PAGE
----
Android’s full disk encryption is Busted
Android certainly plans to go for full disk encryption (FDE) by default from version 5.0 onwards and yet someone recently cracked open the encryption keys from an Android device’s Qualcomm chipset. Though initially software based, the Android FDE has now gone hardware enabled which means no more slowing down of other processes as also the encryption is based on the reliable, Linux kernel subsystem called “dm-crypt.
So this means the encryption used is not some home brew but a well constructed method and whatever bugs it may have had were fixed long back. And yet though the encryption method may be the strongest, the weakness lies not in the method but how the encryption keys are managed.
The internal keys are generally accessible using user defined keys which due to the clunky nature of mobile keyboards specially Android ones, result in weaker user defined passwords that can be brute cracked.
And guess what there lies the problem with Android’s FDE implementation where it has something called the “TrustZone” with a secure secondary processor. And these keys are recoverable using an API called “trustlets” which are loaded into the secondary processor’s execution region.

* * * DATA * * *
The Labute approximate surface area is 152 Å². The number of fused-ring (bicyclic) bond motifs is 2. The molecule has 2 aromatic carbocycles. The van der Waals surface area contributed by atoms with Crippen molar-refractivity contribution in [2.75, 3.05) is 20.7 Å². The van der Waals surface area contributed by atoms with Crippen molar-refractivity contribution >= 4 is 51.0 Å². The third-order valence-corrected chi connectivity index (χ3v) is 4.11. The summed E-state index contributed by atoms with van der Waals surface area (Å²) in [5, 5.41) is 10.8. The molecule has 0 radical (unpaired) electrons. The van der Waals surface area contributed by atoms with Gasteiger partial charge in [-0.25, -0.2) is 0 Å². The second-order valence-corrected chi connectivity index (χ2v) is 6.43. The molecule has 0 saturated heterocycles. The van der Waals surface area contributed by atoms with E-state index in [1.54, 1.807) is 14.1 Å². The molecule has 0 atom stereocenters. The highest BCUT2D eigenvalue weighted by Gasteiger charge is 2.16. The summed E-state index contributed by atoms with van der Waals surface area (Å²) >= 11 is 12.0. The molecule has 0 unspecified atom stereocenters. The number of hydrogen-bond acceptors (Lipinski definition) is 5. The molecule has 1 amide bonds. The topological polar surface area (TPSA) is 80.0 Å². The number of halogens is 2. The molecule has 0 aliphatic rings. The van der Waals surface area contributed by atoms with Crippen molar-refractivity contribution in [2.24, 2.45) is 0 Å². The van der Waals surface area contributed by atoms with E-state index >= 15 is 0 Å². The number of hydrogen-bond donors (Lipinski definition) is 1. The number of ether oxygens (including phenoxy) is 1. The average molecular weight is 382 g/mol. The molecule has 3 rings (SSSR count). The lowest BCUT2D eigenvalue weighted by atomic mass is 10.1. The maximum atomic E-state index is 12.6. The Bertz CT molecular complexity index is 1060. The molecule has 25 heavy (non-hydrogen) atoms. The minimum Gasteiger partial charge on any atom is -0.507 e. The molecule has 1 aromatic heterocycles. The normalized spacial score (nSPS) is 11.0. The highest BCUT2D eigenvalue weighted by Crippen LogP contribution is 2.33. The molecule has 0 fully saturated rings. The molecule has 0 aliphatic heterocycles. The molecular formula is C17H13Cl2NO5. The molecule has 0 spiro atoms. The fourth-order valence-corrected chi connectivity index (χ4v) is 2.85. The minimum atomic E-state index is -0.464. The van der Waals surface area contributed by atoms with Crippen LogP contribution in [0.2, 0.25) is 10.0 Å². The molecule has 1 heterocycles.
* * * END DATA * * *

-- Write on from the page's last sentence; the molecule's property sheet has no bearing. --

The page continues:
The problem is that it is possible to extract and reverse engineer the code loaded in this TrustZone and thus offer the opportunity to malware developer exploit this vulnerability and break into the TrustZone.
Which pretty renders Android’s FDE meaningless. The good news is that Google responded that the vulnerabilities are already fixed, over 37% of enterprise android remained vulnerable.